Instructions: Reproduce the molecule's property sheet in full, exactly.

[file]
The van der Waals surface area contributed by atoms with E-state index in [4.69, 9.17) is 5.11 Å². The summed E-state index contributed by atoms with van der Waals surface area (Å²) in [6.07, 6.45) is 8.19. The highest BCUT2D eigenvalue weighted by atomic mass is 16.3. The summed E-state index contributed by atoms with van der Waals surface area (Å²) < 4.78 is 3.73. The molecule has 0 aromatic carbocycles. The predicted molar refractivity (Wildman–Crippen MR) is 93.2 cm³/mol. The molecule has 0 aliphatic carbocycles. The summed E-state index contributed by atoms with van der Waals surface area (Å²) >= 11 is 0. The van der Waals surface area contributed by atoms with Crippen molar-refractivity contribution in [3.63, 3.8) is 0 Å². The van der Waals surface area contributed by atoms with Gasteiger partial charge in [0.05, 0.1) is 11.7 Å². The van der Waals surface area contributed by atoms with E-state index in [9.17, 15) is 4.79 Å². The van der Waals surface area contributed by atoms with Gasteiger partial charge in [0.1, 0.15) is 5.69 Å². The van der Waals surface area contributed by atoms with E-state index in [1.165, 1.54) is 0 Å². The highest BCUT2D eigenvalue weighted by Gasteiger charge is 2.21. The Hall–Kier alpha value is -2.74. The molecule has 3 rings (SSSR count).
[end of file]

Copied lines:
The van der Waals surface area contributed by atoms with E-state index in [4.69, 9.17) is 5.11 Å². The summed E-state index contributed by atoms with van der Waals surface area (Å²) in [6.07, 6.45) is 8.19. The highest BCUT2D eigenvalue weighted by atomic mass is 16.3. The summed E-state index contributed by atoms with van der Waals surface area (Å²) < 4.78 is 3.73. The molecule has 0 aromatic carbocycles. The predicted molar refractivity (Wildman–Crippen MR) is 93.2 cm³/mol. The molecule has 0 aliphatic carbocycles. The summed E-state index contributed by atoms with van der Waals surface area (Å²) >= 11 is 0. The van der Waals surface area contributed by atoms with Crippen molar-refractivity contribution in [3.63, 3.8) is 0 Å². The van der Waals surface area contributed by atoms with Gasteiger partial charge in [0.05, 0.1) is 11.7 Å². The van der Waals surface area contributed by atoms with E-state index in [9.17, 15) is 4.79 Å². The van der Waals surface area contributed by atoms with Gasteiger partial charge in [0.1, 0.15) is 5.69 Å². The van der Waals surface area contributed by atoms with E-state index in [1.165, 1.54) is 0 Å². The highest BCUT2D eigenvalue weighted by Gasteiger charge is 2.21. The Hall–Kier alpha value is -2.74. The molecule has 3 rings (SSSR count).